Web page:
Replacing a missing lateral incisor with a dental implant.

This digital smile makeover illustrates a case where a missing lateral incisor is replaced with a dental implant.

This type of treatment plan would be best suited for situations where the "missing" tooth is actually absent. In the case that the tooth is instead impacted (present but still buried within the jawbone), the most appropriate approach would involve guiding the tooth into place via the use of orthodontic treatment.

Case issues and concerns:

When you look at this "before" picture you can see that there is a space between teeth #'s 1 and 2. This is the position where this person should have a lateral incisor.

There is also a space between her two center teeth.

These spaces are related in the sense that the first one exists because this person is missing a permanent tooth (as confirmed by dental x-rays). The second exists because her central incisor has drifted into a portion of the area intended to hold the missing tooth.

The upper right eyetooth has a large area of tooth decay.

On the bottom, the teeth display alignment issues.

This smile is missing a lateral incisor.
After orthodontic treatment and implant placement.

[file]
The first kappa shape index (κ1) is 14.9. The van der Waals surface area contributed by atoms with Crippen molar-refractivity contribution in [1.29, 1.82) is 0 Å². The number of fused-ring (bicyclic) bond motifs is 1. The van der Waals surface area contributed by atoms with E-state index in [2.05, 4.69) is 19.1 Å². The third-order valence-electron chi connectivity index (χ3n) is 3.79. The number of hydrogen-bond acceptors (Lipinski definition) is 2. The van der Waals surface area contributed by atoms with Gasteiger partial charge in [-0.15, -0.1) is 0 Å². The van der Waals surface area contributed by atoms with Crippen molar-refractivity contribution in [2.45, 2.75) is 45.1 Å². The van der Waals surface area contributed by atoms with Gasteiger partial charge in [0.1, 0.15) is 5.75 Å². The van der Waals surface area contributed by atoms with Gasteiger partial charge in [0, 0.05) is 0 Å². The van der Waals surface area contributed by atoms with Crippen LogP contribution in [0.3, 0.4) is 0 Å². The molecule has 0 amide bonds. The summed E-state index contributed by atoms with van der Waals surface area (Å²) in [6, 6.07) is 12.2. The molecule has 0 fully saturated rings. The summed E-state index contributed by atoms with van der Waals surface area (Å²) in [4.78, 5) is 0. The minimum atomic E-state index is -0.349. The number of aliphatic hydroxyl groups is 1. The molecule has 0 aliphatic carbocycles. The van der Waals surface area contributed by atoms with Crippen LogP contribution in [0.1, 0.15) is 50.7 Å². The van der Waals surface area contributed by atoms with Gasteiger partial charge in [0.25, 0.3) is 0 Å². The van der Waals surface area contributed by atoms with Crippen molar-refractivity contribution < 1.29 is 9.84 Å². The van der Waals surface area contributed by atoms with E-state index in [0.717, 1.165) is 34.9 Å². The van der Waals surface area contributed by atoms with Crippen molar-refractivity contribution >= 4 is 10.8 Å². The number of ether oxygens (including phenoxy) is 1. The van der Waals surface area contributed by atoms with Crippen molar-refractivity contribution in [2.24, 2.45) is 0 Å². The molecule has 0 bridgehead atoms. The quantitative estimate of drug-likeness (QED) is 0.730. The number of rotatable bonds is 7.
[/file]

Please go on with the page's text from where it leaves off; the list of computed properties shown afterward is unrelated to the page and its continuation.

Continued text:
Photo submitted by website visitor.

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Treatment solutions:

1) Some immediate tooth repair is required. -

This person's eyetooth (the tooth with big part missing) has a large cavity and needs immediate attention.

Its repair could probably be made by placing a white filling (dental bonding), if not, then a dental crown.

2) Orthodontic treatment will be needed. -

There simply isn't going to be any way to properly correct this smile without the use of orthodontic treatment (braces). Space needs to be opened up for a replacement lateral incisor. And the center gap needs to be closed. (Also shown in our "after picture, braces could be used to simultaneously correct the misalignment of the lower teeth.)

3) Placing a dental implant. -

Once the orthodontic treatment has been completed and space has been made available, a dental implant can be placed to replace the missing lateral incisor.

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Input from site visitors.

You're right. Where large

You're right. Where large portions of a tooth are missing, the strength and durability features of a dental crown often make placing one the best choice.

The surface of a crown is porcelain, and that can be hard to bond dental braces to. So possibly with this case, it might be best to place bonding now, and a dental crown after the orthodontic work has been completed.

This is simply an issue that the treating dentist needs to decide.

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